Messianic Thoughts in an Age of Despair
Philip M. and Ethel Klutznick Professor of Jewish Civilization, Northwestern University
March 10, 2010, 6:00 PM
University Club, Room 313
803 State Street
Although it is often said that monotheism is Judaism's greatest contribution to world culture, this lecture argues that the idea of a messianic future is equally important. However important it may be, it is also problematic. Without hope for a better future, we run the risk of despair. But it is when people are dejected that they are most susceptible to folly. Can the idea of a messianic future be stripped of its mythological trappings and presented in a way that makes philosophic sense? This lecture explores several attempts to do so and presents an updated version of Maimonides' view of the end of days.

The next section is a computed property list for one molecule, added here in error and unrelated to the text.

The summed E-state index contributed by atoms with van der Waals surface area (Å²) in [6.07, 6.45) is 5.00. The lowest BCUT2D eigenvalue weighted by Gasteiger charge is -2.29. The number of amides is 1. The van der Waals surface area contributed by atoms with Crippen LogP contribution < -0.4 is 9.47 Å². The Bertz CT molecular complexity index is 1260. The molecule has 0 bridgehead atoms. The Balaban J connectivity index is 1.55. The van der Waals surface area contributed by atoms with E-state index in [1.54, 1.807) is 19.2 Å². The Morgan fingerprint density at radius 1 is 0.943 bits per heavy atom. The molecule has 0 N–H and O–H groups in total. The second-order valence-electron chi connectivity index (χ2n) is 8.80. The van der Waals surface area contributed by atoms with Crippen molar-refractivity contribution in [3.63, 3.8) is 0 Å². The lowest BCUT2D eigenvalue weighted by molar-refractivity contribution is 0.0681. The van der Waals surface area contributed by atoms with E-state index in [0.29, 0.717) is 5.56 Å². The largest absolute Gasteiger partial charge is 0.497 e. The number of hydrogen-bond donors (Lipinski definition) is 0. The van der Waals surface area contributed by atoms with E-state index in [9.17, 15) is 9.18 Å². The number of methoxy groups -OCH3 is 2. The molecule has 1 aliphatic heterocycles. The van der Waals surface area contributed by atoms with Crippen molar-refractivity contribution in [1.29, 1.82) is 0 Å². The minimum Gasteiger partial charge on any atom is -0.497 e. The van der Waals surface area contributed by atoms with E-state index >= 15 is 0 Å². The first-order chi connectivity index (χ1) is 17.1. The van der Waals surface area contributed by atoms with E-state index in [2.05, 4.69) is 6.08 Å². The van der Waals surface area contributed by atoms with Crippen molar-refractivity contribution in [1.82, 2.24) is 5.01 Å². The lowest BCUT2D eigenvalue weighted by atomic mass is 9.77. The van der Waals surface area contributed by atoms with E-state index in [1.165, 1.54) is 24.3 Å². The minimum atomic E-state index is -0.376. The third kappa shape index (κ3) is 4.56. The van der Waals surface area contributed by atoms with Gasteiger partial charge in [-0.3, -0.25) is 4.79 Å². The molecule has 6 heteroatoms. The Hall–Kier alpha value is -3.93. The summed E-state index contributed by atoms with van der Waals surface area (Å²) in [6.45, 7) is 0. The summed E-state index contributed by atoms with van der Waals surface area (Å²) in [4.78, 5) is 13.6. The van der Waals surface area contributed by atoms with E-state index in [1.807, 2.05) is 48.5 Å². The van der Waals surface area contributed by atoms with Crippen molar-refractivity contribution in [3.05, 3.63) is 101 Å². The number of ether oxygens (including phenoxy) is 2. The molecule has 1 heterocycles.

Kenneth Seeskin’s recent publications include: Maimonides on the Origin of the World, Autonomy in Jewish Philosophy, and Searching for a Distant God: the Legacy of Maimonides. He is the editor of The Cambridge Companion to Maimonides and the co-editor of The Cambridge Guide to Jewish History, Culture and Religion.
Sponsored by the Mellon Foundation, the Center for the Humanities, the Institute for Research in the Humanities, the Institute for Legal Studies, Religious Studies, the Mosse/Weinstein Center for Jewish Studies, the Lubar Institute for the Study of the Abrahamic Religions, and the University Bookstore